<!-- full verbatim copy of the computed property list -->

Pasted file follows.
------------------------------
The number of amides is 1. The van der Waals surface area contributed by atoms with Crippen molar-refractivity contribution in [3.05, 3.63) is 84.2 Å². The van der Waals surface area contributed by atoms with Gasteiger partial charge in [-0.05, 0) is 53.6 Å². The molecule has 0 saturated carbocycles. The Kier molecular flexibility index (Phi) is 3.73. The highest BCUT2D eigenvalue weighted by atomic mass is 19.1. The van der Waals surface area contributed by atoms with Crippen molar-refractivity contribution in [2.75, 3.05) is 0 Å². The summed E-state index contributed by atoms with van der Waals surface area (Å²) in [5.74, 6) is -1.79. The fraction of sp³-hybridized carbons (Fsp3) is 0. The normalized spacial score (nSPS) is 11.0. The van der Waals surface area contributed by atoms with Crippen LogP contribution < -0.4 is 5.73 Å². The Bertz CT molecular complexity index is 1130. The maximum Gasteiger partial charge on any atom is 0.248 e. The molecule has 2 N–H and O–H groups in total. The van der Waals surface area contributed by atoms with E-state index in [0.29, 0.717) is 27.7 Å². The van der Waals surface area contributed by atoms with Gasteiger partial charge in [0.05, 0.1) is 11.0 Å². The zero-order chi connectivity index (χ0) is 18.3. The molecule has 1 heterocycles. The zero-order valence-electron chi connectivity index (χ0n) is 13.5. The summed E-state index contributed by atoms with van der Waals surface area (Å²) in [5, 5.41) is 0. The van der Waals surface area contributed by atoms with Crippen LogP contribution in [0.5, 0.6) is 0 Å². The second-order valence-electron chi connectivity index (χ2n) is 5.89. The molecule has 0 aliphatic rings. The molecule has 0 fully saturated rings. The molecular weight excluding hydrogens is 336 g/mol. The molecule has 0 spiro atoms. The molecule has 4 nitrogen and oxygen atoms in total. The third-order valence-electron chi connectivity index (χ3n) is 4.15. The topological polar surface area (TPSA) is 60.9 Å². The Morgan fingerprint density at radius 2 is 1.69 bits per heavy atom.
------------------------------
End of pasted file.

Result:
The number of amides is 1. The van der Waals surface area contributed by atoms with Crippen molar-refractivity contribution in [3.05, 3.63) is 84.2 Å². The van der Waals surface area contributed by atoms with Gasteiger partial charge in [-0.05, 0) is 53.6 Å². The molecule has 0 saturated carbocycles. The Kier molecular flexibility index (Phi) is 3.73. The highest BCUT2D eigenvalue weighted by atomic mass is 19.1. The van der Waals surface area contributed by atoms with Crippen molar-refractivity contribution in [2.75, 3.05) is 0 Å². The summed E-state index contributed by atoms with van der Waals surface area (Å²) in [5.74, 6) is -1.79. The fraction of sp³-hybridized carbons (Fsp3) is 0. The normalized spacial score (nSPS) is 11.0. The van der Waals surface area contributed by atoms with Crippen LogP contribution < -0.4 is 5.73 Å². The Bertz CT molecular complexity index is 1130. The maximum Gasteiger partial charge on any atom is 0.248 e. The molecule has 2 N–H and O–H groups in total. The van der Waals surface area contributed by atoms with E-state index in [0.29, 0.717) is 27.7 Å². The van der Waals surface area contributed by atoms with Gasteiger partial charge in [0.05, 0.1) is 11.0 Å². The zero-order chi connectivity index (χ0) is 18.3. The molecule has 1 heterocycles. The zero-order valence-electron chi connectivity index (χ0n) is 13.5. The summed E-state index contributed by atoms with van der Waals surface area (Å²) in [5, 5.41) is 0. The van der Waals surface area contributed by atoms with Crippen LogP contribution in [0.5, 0.6) is 0 Å². The second-order valence-electron chi connectivity index (χ2n) is 5.89. The molecule has 0 aliphatic rings. The molecule has 0 fully saturated rings. The molecular weight excluding hydrogens is 336 g/mol. The molecule has 0 spiro atoms. The molecule has 4 nitrogen and oxygen atoms in total. The third-order valence-electron chi connectivity index (χ3n) is 4.15. The topological polar surface area (TPSA) is 60.9 Å². The Morgan fingerprint density at radius 2 is 1.69 bits per heavy atom.